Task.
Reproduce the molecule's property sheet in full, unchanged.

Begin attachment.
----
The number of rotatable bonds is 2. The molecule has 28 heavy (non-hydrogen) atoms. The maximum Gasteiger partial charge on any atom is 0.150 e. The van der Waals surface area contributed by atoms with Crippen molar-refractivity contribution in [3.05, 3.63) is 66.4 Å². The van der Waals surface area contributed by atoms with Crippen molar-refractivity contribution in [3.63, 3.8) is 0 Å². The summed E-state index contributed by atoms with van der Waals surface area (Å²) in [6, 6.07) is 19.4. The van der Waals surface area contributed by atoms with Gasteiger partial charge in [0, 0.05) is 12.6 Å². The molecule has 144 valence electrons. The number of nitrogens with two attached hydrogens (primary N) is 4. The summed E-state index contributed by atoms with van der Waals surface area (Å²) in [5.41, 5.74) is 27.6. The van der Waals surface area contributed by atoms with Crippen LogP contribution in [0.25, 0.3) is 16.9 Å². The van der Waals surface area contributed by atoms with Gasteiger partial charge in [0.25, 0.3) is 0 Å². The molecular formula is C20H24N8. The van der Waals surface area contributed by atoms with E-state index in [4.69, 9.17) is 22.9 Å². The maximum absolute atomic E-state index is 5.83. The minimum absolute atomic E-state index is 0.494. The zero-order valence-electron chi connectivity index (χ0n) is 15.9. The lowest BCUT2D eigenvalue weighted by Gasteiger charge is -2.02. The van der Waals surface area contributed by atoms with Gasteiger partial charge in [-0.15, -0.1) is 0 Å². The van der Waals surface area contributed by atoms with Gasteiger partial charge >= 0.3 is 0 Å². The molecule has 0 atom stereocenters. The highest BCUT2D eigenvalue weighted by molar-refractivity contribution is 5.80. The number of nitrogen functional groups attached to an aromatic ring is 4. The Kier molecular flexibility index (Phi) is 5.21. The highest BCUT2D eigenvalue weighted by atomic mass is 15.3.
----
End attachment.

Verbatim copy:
The number of rotatable bonds is 2. The molecule has 28 heavy (non-hydrogen) atoms. The maximum Gasteiger partial charge on any atom is 0.150 e. The van der Waals surface area contributed by atoms with Crippen molar-refractivity contribution in [3.05, 3.63) is 66.4 Å². The van der Waals surface area contributed by atoms with Crippen molar-refractivity contribution in [3.63, 3.8) is 0 Å². The summed E-state index contributed by atoms with van der Waals surface area (Å²) in [6, 6.07) is 19.4. The van der Waals surface area contributed by atoms with Gasteiger partial charge in [0, 0.05) is 12.6 Å². The molecule has 144 valence electrons. The number of nitrogens with two attached hydrogens (primary N) is 4. The summed E-state index contributed by atoms with van der Waals surface area (Å²) in [5.41, 5.74) is 27.6. The van der Waals surface area contributed by atoms with Crippen LogP contribution in [0.25, 0.3) is 16.9 Å². The van der Waals surface area contributed by atoms with Gasteiger partial charge in [0.25, 0.3) is 0 Å². The molecular formula is C20H24N8. The van der Waals surface area contributed by atoms with E-state index in [4.69, 9.17) is 22.9 Å². The maximum absolute atomic E-state index is 5.83. The minimum absolute atomic E-state index is 0.494. The zero-order valence-electron chi connectivity index (χ0n) is 15.9. The lowest BCUT2D eigenvalue weighted by Gasteiger charge is -2.02. The van der Waals surface area contributed by atoms with Gasteiger partial charge in [-0.15, -0.1) is 0 Å². The van der Waals surface area contributed by atoms with Gasteiger partial charge >= 0.3 is 0 Å². The molecule has 0 atom stereocenters. The highest BCUT2D eigenvalue weighted by molar-refractivity contribution is 5.80. The number of nitrogen functional groups attached to an aromatic ring is 4. The Kier molecular flexibility index (Phi) is 5.21. The highest BCUT2D eigenvalue weighted by atomic mass is 15.3.